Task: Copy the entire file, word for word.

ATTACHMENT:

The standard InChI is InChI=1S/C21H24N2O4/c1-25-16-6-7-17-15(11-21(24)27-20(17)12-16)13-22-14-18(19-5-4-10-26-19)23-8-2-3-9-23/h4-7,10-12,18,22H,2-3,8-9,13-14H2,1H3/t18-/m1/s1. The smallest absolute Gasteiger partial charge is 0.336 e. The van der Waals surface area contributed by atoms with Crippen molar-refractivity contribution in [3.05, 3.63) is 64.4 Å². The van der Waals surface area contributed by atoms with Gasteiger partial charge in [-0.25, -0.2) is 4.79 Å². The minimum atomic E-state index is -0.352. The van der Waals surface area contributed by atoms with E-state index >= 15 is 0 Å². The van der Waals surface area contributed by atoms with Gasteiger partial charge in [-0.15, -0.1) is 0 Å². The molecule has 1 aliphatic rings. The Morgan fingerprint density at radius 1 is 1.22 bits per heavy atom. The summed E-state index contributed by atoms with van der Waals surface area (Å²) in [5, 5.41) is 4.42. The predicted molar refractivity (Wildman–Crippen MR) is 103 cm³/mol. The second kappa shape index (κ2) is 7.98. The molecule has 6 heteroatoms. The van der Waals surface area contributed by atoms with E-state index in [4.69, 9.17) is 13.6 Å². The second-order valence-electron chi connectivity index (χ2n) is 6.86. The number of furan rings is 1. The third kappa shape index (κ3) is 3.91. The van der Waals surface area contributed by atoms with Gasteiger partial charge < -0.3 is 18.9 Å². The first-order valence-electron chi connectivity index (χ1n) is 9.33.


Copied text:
The standard InChI is InChI=1S/C21H24N2O4/c1-25-16-6-7-17-15(11-21(24)27-20(17)12-16)13-22-14-18(19-5-4-10-26-19)23-8-2-3-9-23/h4-7,10-12,18,22H,2-3,8-9,13-14H2,1H3/t18-/m1/s1. The smallest absolute Gasteiger partial charge is 0.336 e. The van der Waals surface area contributed by atoms with Crippen molar-refractivity contribution in [3.05, 3.63) is 64.4 Å². The van der Waals surface area contributed by atoms with Gasteiger partial charge in [-0.25, -0.2) is 4.79 Å². The minimum atomic E-state index is -0.352. The van der Waals surface area contributed by atoms with E-state index >= 15 is 0 Å². The van der Waals surface area contributed by atoms with Gasteiger partial charge in [-0.15, -0.1) is 0 Å². The molecule has 1 aliphatic rings. The Morgan fingerprint density at radius 1 is 1.22 bits per heavy atom. The summed E-state index contributed by atoms with van der Waals surface area (Å²) in [5, 5.41) is 4.42. The predicted molar refractivity (Wildman–Crippen MR) is 103 cm³/mol. The second kappa shape index (κ2) is 7.98. The molecule has 6 heteroatoms. The van der Waals surface area contributed by atoms with E-state index in [4.69, 9.17) is 13.6 Å². The second-order valence-electron chi connectivity index (χ2n) is 6.86. The number of furan rings is 1. The third kappa shape index (κ3) is 3.91. The van der Waals surface area contributed by atoms with Gasteiger partial charge < -0.3 is 18.9 Å². The first-order valence-electron chi connectivity index (χ1n) is 9.33.